Track three features Grover Washington Jr. and is the epitome of these souls. It's much like a groovy walk down Broadway about the time both hands of the clock reach skyward, yawning the day's end. On Midnight In Manhattan , Peter and Grover step past all the stages and lights, opting to revolve around the soulful strut put down by bassist Alex Al. This song embodies people sitting around a dimly lit corner bar, the soft din of conversation floating across a room punctuated by Lenny Castro marking time. Mr. and Miss Productivity are winding down Friday night's social exercise in how are yous and those poorly executed one liners the guys like to throw about. It's midnight in Manhattan and the jazz is right! Folks lucky enough to meet and retreat from prying eyes hopefully will take Peter and Grover along with them as they drive down to the Battery because track four, the title song, is coming up.

I'd say Midnight in Manhattan is going to be the airplay replay. It's very contemporary in its delivery and has the instrumental endorsement of one of the masters of the art. You know Grover's saxy voice the moment you hear it and the two, Peter and Grover, seem to compliment each other well. By working together, what they create when they move back and forth is musical conversation. Like Philly cheese and bagels, on this go round, one without the other would be incomplete.

Ever meet someone for the first time and it felt like all the planets were lined up in all the right places? Perfect moment huh? Abraham Maslow calls perfect moments "peak experiences" in his scenario of the Hierarchy of Needs. We all have wants and needs and on this CD, Peter meets his by stimulating the listener with something to remember days gone by. Mood food, the song Perfect Moment is a walk through fields of lilies hand in hand as the dawn's dew runs down your ankle. I had one of those perfect moments last weekend in New Bern and I'm glad to know that I wasn't the only one who was able to share Peter's soft frame of mind. This cut leaves fingerprints and lipstick on the brain. It's a gift, an act of love, a perfect moment.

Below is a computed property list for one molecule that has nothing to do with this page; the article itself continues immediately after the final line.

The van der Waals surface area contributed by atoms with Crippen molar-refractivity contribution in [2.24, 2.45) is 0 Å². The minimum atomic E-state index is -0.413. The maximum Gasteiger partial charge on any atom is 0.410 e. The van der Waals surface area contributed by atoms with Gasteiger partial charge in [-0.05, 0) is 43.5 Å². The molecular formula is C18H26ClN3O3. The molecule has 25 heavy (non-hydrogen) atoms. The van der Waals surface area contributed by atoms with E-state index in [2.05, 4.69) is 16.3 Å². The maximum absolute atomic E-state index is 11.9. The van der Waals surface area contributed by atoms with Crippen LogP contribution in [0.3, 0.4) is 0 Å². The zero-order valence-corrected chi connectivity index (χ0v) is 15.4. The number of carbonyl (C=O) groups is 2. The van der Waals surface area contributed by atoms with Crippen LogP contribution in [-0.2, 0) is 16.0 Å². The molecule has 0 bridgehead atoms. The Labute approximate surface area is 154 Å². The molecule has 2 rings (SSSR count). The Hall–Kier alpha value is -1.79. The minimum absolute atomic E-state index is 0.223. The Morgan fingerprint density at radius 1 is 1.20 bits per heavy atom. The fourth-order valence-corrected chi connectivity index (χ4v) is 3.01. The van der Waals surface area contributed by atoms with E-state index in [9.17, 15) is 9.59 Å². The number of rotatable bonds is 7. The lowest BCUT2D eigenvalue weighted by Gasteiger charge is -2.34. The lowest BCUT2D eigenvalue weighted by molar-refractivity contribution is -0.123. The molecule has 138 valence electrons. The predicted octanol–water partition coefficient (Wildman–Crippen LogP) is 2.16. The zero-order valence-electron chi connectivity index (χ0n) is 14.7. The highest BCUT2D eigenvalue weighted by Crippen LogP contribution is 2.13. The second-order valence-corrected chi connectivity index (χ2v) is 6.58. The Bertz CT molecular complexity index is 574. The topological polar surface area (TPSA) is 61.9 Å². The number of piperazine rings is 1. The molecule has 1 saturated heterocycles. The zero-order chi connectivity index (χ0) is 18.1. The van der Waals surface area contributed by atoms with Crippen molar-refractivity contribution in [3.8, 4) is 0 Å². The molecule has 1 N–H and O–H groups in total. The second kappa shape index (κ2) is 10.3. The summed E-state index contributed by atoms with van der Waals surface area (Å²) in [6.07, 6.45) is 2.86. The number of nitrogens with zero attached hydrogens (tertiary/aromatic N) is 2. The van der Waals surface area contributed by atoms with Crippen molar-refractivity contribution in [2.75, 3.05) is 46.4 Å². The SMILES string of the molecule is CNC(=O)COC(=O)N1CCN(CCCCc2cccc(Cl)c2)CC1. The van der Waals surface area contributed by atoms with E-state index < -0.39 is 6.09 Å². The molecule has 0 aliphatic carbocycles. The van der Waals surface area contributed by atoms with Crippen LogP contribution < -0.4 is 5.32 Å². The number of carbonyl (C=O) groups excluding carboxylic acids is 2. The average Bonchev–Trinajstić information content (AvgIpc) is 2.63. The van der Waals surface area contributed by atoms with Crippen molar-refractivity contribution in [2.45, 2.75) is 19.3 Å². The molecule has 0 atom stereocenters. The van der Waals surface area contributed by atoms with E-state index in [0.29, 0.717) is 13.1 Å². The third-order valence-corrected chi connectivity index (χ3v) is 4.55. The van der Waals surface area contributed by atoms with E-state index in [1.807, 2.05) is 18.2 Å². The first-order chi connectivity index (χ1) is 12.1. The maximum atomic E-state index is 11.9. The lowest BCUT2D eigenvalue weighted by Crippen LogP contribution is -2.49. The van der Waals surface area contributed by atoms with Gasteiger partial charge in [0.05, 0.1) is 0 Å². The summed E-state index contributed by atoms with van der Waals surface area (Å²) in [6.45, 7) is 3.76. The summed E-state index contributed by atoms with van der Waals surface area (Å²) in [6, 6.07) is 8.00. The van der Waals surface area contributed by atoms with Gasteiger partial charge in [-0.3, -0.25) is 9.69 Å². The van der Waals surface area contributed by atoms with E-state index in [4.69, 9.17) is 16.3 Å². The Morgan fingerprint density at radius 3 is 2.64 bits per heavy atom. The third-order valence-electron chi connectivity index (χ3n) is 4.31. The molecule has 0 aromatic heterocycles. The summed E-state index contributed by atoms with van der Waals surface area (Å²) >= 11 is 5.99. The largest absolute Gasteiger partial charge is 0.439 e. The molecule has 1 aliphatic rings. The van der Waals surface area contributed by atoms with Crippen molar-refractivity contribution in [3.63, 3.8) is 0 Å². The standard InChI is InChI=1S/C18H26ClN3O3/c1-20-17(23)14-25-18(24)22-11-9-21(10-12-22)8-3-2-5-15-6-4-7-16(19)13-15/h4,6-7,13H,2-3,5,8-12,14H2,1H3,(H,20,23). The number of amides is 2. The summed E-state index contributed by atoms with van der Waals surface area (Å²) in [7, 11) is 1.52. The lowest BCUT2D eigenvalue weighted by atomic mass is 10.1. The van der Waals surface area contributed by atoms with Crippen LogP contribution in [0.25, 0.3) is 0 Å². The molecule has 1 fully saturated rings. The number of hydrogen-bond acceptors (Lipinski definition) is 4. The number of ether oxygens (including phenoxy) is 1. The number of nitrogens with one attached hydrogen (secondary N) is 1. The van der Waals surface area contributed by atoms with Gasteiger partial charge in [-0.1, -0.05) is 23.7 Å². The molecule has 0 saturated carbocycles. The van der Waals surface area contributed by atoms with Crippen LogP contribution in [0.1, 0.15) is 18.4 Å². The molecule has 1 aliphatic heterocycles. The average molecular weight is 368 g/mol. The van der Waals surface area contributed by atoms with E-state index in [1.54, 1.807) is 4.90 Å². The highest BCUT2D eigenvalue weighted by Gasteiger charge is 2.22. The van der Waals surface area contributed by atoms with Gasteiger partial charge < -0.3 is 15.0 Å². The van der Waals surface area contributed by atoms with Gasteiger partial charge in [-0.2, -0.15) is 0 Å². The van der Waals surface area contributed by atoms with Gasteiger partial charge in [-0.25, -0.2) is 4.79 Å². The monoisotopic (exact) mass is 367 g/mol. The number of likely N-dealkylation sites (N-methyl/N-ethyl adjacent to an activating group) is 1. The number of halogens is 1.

Track 5, Don't Want To Be A Fool was first sung by Luther Vandross and on this album is blown and plucked by saxman Gerald Albright and Peter's guitar. This retouch of a classic really brought me back to my senses. I've always said that if you don't make a deposit on something good, you cannot, in any way, expect to get a return. Peter makes a withdrawal on the deposit of success Luther has had with this ballad and what comes back is a beautiful rendition of the original.

Peter's reasoning behind using someone else's original music is well founded. When discussing his doctrine of inference behind recreating other's music on his Reflections CD, Peter says,

"If you listen to "Could It Be I'm Falling In Love?", that's 1973 and I remember exactly what I was doing."